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Our stay in Arthur’s Pass occasioned a wee dose of nostalgia, not only because I thought about past times I spent in mountains, but also because I remembered something about the history of the word. The word nostalgia was coined by the Swiss physician Johannes Hofer in 1688 by combining the Greek words nostos (homecoming) and algos (pain). And indeed the condition described by Hofer was more akin to homesickness. He studied the symptoms displayed by Swiss mercenaries, who had gone away from home to serve European monarchs. These efficient fighters would at times become useless, because they suffered from listlessness, weeping and pain. He thought that a particular region of the brain, which was associated with homely comfort, was responsible for this. Others had a more “materialistic” explanation, suggesting that it was the difference in atmospheric pressure that brought about this homesickness.

In Europe, mountain people for centuries went away from home to seek income in the wealthier cities of the lowlands. The longing for home has been expressed in literature and art. The story of Heidi fascinated so many, because it concentrated expressly on that longing. The Welsh recount a similar experience. Though not as prominent, similar sentiments have also found their way into North and South American folklore. Over time the longing for home was linked to a longing for a period of the past. It seems that in psychology that painful longing for a distant home and the longing for a period of the past were seen in conjunction. Nowadays nostalgia is considered a longing for the past, and homesickness the longing to return home. Nostalgia has been described as ‘a regressive manifestation closely related to the issue of loss, grief, incomplete mourning, and, finally, depression’. In more recent psychological literature nostalgia has had a more positive assessment.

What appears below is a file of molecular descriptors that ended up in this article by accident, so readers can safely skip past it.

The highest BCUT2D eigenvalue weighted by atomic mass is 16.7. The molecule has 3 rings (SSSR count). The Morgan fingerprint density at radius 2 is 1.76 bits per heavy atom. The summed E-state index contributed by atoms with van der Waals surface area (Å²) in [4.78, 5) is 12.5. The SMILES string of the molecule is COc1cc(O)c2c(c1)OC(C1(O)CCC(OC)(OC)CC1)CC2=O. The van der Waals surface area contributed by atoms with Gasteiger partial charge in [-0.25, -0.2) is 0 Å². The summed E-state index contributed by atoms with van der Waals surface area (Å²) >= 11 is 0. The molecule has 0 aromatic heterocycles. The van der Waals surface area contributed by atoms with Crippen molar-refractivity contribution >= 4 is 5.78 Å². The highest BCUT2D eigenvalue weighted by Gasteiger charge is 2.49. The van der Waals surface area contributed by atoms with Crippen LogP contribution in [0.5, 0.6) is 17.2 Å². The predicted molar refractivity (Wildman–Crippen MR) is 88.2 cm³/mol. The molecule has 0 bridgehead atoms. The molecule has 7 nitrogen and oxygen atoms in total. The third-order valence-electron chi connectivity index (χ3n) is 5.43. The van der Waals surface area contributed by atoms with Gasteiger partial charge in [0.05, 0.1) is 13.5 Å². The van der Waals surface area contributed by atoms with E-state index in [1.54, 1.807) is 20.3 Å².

In common parlance, nostalgia is generally used in dismissive tones. However, I think that nostalgia is not only negative, especially if it not only looks back, but also considers the future past. If we ask what we will remember fondly in the future, then we may be able to set priorities now. Nostalgia also seems to generate bonds between humans. For example, our relationships with our children are not so much determined by the future potential they have, but rather by what we have experienced together. At times strong nostalgia may also indicate that we are unsettled by the present state of affairs. While the solution may not necessarily be to go back to the old, the past can provide lessons.

It is dangerous to rely only on nostalgia, but it is also detrimental to be hostile towards remembering the good things of the past. That is also true in the Church.